Greek Island Wines Tasting: Koutsogiorgakis Winery Kamares and SantoWines Vinsanto
Koutsogiorgakis Winery's Grapes

Greek Island Wines Tasting: Koutsogiorgakis Winery Kamares and SantoWines Vinsanto

Join us Thursday, March 27, from 5:00 to 8:00 p.m. when Taso from River Horse Wine Imports stops by to pour tastes of some new arrivals from the Greek Islands: Koutsogiorgakis Winery Kamares and SantoWines Vinsanto.

These new arrivals from the Greek islands of Evia and Santorini offer a glimpse of the variety and quality of Greek wines produced today.

Koutsogiorgakis Winery Kamares White

Koutsogiorgakis Winery Kamares WhiteKoutsogiorgakis might be something of a mouthful, but don’t worry, we won’t grade your pronunciation. This white from the northern side of the island of Evia (Greece’s second largest island) is a blend of two grapes: Assyrtiko, as found in the great white wines from Santorini, and Asprouda. This is a delicious, versatile, dry white that will be in heavy rotation as the days begin to get longer and warmer.

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Koutsogiorgakis Winery Kamares Red

Koutsogiorgakis Winery Kamares RedMade from a blend of the rare indigenous Vradiano and smaller amounts of Cabernet Sauvignon and Merlot, which are included to add a bit more structure to complement the fruit of the Vradiano, the Kamares Red shows red fruits with hints of spice and smoke derived from its barrel aging. Both this and the Kamares White are made in extremely small quantities – both fewer than 300 cases! – at a small, family-owned winery.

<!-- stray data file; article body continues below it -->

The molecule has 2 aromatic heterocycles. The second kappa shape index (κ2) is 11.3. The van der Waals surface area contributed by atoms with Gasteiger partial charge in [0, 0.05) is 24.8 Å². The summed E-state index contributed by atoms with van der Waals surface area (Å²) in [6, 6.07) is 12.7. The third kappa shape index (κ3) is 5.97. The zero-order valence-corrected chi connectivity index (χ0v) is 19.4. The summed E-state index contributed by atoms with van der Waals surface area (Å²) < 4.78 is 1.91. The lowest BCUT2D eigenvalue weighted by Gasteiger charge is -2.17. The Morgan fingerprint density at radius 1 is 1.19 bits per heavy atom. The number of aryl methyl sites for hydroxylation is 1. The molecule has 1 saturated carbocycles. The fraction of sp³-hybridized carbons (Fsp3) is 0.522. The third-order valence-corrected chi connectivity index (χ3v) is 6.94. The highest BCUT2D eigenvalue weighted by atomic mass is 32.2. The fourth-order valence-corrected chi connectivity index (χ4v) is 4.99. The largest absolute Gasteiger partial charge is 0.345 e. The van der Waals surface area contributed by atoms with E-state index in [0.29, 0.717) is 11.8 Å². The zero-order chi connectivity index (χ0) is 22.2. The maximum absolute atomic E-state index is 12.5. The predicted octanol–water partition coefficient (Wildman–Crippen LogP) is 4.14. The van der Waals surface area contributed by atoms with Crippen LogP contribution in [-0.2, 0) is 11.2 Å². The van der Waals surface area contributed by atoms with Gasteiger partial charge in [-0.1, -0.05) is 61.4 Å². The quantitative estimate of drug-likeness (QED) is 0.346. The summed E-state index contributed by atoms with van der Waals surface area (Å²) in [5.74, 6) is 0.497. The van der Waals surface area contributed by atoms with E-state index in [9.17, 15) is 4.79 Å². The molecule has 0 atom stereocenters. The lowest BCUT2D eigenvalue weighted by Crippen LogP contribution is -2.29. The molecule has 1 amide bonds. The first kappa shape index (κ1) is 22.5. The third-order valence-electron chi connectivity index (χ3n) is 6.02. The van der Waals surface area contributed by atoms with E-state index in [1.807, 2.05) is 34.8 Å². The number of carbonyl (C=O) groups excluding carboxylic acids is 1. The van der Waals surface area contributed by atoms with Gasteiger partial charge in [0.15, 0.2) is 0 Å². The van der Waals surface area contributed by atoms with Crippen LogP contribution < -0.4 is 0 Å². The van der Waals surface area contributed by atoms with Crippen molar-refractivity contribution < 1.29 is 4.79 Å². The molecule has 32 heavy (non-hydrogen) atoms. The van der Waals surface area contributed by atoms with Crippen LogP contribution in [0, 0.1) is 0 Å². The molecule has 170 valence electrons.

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SantoWines Vinsanto 2004

SantoWines Vinsanto 2004Vinsanto. Though most associate the name with Italy, the production of these notably concentrated dessert wines made from dried grapes stretches back at least as far into Santorini’s history. A blend of Assyrtiko and Aidani – both grapes indigenous to Santorini – the grapes are then dried in the sun before fermentation, concentrating their sugars so much that a significant amount inevitably remains after fermentation is complete. The wine is then aged for many years in oak barrels before bottling, a process which adds depth and spice notes to complement the sweetness.

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